The La Follette School of Public Affairs honored the four recipients of the 2015 Lloyd D. Gladfelter Award for Government Innovation during its annual reception for alumni and friends Feb. 4 at the Madison Club. Established in 1999, the award recognizes creative ideas and money-saving efficiencies that address a local or statewide issue and improve public service.
The School received more than 40 inspiring nominations from around the state, from which the selection committee chose four projects that most exemplified the intent of the award.
• Tammy Conforti for the Kenosha Dream Playground Project
• Jared Knowles for the Dropout Early Warning System
• Sarah Turner and the Barron County Community Coalition for the Teen Driving Summit
• Diane Rondini Harness and the StEPP committee of Matthew Giesfeldt, Richard Jones, Gina Pruski, Eileen Fredericks, Puck Tsai, Catherine Dorl and Evan Nordgren for the Student Expulsion and Prevention Project
Conforti, a longtime special education teaching assistant in the Kenosha Unified School District, spearheaded a grassroots initiative to build an inclusive accessible playground for people of all abilities. “Tammy has provided the inspiration, determination and organization over the last three years needed to raise $1 million for this project,” State Rep. Tod Ohnstad said in his nomination.
Through Conforti’s tireless efforts, all children now can play side-by-side at the 15,000-square-foot playground. She garnered public and private support and engaged more than 3,000 volunteers who designed, built and raised funds for the playground at Petzke Park in Kenosha.
“I want to share the joyous accolades of this award with my steadfast partners from the city of Kenosha, the Kenosha Achievement Center and everyone in my community for their unwavering commitment to the project,” Conforti said after receiving a certificate and $4,000 award.
The second place award of $2,000 was given to Jared Knowles, a research analyst with the Wisconsin Department of Public Instruction (DPI). Knowles developed the Dropout Early Warning System (DEWS) to help schools identify students in grades 6 to 9 who are most at risk of not graduating from high school.
Most of the estimated 6,000 students who drop out each year do so during 11th or 12th grade; however, they typically exhibit characteristics associated with dropping out during middle school.
“The DEWS provides a red flag to schools early enough to make data-based decisions, provide interventions and focus available resources,” said Erin Fath, DPI’s policy and budget director, in her nomination. “Schools combine the DEWS risk score with local data (such as current grades, behavior, attendance and test data) to prioritize those most at need of support.”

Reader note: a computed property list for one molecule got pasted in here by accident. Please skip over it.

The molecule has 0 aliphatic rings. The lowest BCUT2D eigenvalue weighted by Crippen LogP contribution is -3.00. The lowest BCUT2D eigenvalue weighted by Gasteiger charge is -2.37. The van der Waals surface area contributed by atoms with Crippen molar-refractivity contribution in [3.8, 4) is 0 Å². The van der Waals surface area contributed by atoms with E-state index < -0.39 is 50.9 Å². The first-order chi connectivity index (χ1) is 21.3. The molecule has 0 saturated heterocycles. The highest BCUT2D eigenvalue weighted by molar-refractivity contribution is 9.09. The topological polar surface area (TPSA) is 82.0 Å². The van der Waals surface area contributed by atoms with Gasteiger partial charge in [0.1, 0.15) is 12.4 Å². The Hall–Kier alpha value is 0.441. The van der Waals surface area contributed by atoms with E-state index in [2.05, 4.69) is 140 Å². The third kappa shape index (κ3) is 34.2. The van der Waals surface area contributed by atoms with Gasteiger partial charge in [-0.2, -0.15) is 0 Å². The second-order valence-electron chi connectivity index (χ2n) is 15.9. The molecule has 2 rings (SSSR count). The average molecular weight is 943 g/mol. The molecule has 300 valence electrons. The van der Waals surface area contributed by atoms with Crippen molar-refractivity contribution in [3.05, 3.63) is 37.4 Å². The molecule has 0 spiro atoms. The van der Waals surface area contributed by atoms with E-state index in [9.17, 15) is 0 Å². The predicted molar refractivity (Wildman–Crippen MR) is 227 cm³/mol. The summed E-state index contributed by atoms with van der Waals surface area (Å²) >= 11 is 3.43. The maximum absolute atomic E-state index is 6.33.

Third-place recipient Sarah Turner received a $1,000 award for the Teen Driving Summit, which brought together more than 400 students from Barron County’s seven high schools. The idea for a summit started with a student whose brother died in a texting and driving crash. Public and private entities funded and staffed the event.
The summit brought together the Crossroads Teen Driving Program, Sheriff Chris Fitzgerald, Lakeview Medical Center and the Safe & Stable Families Coalition. Data shows that the efforts are working. From 2012 to 2014, Barron County’s Youth Risk Behavior Survey showed a decrease of more than 10 percent in 16-, 17- and 18-year-olds who are texting, emailing or talking on their phone while driving.
The fourth-place award of $500 was given to Diane Rondini Harness and the Student Expulsion and Prevention Project (StEPP) Committee of Matthew Giesfeldt, Richard Jones, Gina Pruski, Eileen Fredericks, Puck Tsai, Catherine Dorl and Evan Nordgren.
StEPP provides pro bono attorneys to ensure that students involved in expulsion hearings have an advocate looking after their welfare and rights. The State Public Defender’s Office, which does not have broad authority to represent children in expulsion matters, developed a list of private attorneys willing to volunteer their time and expertise. It also coordinated training sessions for the attorneys and set up a mechanism for students to request an attorney.
“In the absence of StEPP, children typically would go unrepresented at expulsion hearings, and as a result, potentially face lifelong consequences stemming from barriers to education and future employment,” State Public Defender Kelli Thompson said in her nomination.
The Lloyd D. Gladfelter Award for Government Innovation is given to non-elected municipal, county, state or federal employees who have helped solve a problem for Wisconsin residents and improved public service in the state. The award was established in 1999 by the family of Gladfelter, a 1926 UW-Madison alumnus, who was a government reporter for the Milwaukee Journal.